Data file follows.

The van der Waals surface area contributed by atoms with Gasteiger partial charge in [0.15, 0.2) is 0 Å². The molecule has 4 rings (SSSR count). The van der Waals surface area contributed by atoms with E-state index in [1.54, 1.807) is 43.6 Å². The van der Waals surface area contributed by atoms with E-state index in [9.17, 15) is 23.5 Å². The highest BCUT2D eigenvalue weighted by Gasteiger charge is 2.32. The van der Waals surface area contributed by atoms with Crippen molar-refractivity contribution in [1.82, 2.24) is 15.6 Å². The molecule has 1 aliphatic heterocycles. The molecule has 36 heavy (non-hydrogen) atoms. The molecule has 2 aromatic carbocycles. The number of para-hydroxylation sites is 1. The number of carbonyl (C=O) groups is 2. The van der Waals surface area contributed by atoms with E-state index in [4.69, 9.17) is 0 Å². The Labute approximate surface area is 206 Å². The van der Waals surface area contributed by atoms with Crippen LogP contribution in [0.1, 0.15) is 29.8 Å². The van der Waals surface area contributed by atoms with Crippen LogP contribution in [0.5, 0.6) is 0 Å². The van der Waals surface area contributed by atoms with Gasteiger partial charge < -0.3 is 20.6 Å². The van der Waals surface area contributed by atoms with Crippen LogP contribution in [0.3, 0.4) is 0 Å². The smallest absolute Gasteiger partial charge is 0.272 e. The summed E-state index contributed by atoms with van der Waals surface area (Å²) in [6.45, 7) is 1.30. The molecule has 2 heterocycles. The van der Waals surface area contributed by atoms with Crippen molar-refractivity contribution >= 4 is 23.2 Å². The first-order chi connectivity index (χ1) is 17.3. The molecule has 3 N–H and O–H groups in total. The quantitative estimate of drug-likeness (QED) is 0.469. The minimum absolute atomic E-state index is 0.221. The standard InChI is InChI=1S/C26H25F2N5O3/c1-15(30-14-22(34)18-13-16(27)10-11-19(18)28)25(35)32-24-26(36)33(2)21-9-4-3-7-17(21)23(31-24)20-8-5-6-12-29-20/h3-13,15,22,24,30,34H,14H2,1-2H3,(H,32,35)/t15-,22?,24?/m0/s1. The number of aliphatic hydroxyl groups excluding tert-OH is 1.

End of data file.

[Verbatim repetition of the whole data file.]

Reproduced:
The van der Waals surface area contributed by atoms with Gasteiger partial charge in [0.15, 0.2) is 0 Å². The molecule has 4 rings (SSSR count). The van der Waals surface area contributed by atoms with E-state index in [1.54, 1.807) is 43.6 Å². The van der Waals surface area contributed by atoms with E-state index in [9.17, 15) is 23.5 Å². The highest BCUT2D eigenvalue weighted by Gasteiger charge is 2.32. The van der Waals surface area contributed by atoms with Crippen molar-refractivity contribution in [1.82, 2.24) is 15.6 Å². The molecule has 1 aliphatic heterocycles. The molecule has 36 heavy (non-hydrogen) atoms. The molecule has 2 aromatic carbocycles. The number of para-hydroxylation sites is 1. The number of carbonyl (C=O) groups is 2. The van der Waals surface area contributed by atoms with E-state index in [4.69, 9.17) is 0 Å². The Labute approximate surface area is 206 Å². The van der Waals surface area contributed by atoms with Crippen LogP contribution in [0.1, 0.15) is 29.8 Å². The van der Waals surface area contributed by atoms with Crippen LogP contribution in [0.5, 0.6) is 0 Å². The van der Waals surface area contributed by atoms with Gasteiger partial charge < -0.3 is 20.6 Å². The van der Waals surface area contributed by atoms with Crippen LogP contribution in [0.3, 0.4) is 0 Å². The smallest absolute Gasteiger partial charge is 0.272 e. The summed E-state index contributed by atoms with van der Waals surface area (Å²) in [6.45, 7) is 1.30. The molecule has 2 heterocycles. The van der Waals surface area contributed by atoms with Crippen molar-refractivity contribution >= 4 is 23.2 Å². The first-order chi connectivity index (χ1) is 17.3. The molecule has 3 N–H and O–H groups in total. The quantitative estimate of drug-likeness (QED) is 0.469. The minimum absolute atomic E-state index is 0.221. The standard InChI is InChI=1S/C26H25F2N5O3/c1-15(30-14-22(34)18-13-16(27)10-11-19(18)28)25(35)32-24-26(36)33(2)21-9-4-3-7-17(21)23(31-24)20-8-5-6-12-29-20/h3-13,15,22,24,30,34H,14H2,1-2H3,(H,32,35)/t15-,22?,24?/m0/s1. The number of aliphatic hydroxyl groups excluding tert-OH is 1.